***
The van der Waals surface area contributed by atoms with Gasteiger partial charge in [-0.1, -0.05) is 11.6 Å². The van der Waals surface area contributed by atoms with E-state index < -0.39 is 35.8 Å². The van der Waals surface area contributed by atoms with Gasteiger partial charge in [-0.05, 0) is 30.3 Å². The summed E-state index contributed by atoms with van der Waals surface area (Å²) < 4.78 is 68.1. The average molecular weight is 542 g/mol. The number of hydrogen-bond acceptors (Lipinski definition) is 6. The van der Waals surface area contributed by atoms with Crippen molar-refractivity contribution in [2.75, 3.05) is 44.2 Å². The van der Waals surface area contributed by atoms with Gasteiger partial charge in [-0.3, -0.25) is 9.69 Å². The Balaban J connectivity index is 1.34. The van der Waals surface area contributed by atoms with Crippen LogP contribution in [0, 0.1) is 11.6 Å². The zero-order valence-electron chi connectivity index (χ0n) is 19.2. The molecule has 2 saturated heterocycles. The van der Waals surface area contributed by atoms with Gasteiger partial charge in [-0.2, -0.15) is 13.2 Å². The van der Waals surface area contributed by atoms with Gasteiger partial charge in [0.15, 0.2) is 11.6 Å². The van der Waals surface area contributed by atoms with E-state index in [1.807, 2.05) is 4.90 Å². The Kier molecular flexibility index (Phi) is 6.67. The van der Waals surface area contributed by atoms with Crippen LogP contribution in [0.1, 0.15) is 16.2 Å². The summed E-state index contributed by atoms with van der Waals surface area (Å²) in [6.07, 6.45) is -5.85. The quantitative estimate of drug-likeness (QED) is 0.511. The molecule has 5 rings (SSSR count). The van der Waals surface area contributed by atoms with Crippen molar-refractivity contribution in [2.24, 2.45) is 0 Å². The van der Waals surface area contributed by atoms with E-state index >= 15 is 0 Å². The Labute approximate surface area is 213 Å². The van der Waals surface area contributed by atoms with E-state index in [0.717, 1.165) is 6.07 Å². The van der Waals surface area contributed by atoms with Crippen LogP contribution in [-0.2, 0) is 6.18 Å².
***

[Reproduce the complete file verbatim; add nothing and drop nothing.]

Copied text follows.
The van der Waals surface area contributed by atoms with Gasteiger partial charge in [-0.1, -0.05) is 11.6 Å². The van der Waals surface area contributed by atoms with E-state index < -0.39 is 35.8 Å². The van der Waals surface area contributed by atoms with Gasteiger partial charge in [-0.05, 0) is 30.3 Å². The summed E-state index contributed by atoms with van der Waals surface area (Å²) < 4.78 is 68.1. The average molecular weight is 542 g/mol. The number of hydrogen-bond acceptors (Lipinski definition) is 6. The van der Waals surface area contributed by atoms with Crippen molar-refractivity contribution in [2.75, 3.05) is 44.2 Å². The van der Waals surface area contributed by atoms with Gasteiger partial charge in [-0.3, -0.25) is 9.69 Å². The Balaban J connectivity index is 1.34. The van der Waals surface area contributed by atoms with Crippen LogP contribution in [0, 0.1) is 11.6 Å². The zero-order valence-electron chi connectivity index (χ0n) is 19.2. The molecule has 2 saturated heterocycles. The van der Waals surface area contributed by atoms with Gasteiger partial charge in [-0.2, -0.15) is 13.2 Å². The van der Waals surface area contributed by atoms with Gasteiger partial charge in [0.15, 0.2) is 11.6 Å². The van der Waals surface area contributed by atoms with E-state index in [1.807, 2.05) is 4.90 Å². The Kier molecular flexibility index (Phi) is 6.67. The van der Waals surface area contributed by atoms with Crippen LogP contribution in [0.1, 0.15) is 16.2 Å². The summed E-state index contributed by atoms with van der Waals surface area (Å²) in [6.07, 6.45) is -5.85. The quantitative estimate of drug-likeness (QED) is 0.511. The molecule has 5 rings (SSSR count). The van der Waals surface area contributed by atoms with Crippen molar-refractivity contribution in [2.24, 2.45) is 0 Å². The van der Waals surface area contributed by atoms with E-state index >= 15 is 0 Å². The Labute approximate surface area is 213 Å². The van der Waals surface area contributed by atoms with E-state index in [0.717, 1.165) is 6.07 Å². The van der Waals surface area contributed by atoms with Crippen LogP contribution in [-0.2, 0) is 6.18 Å².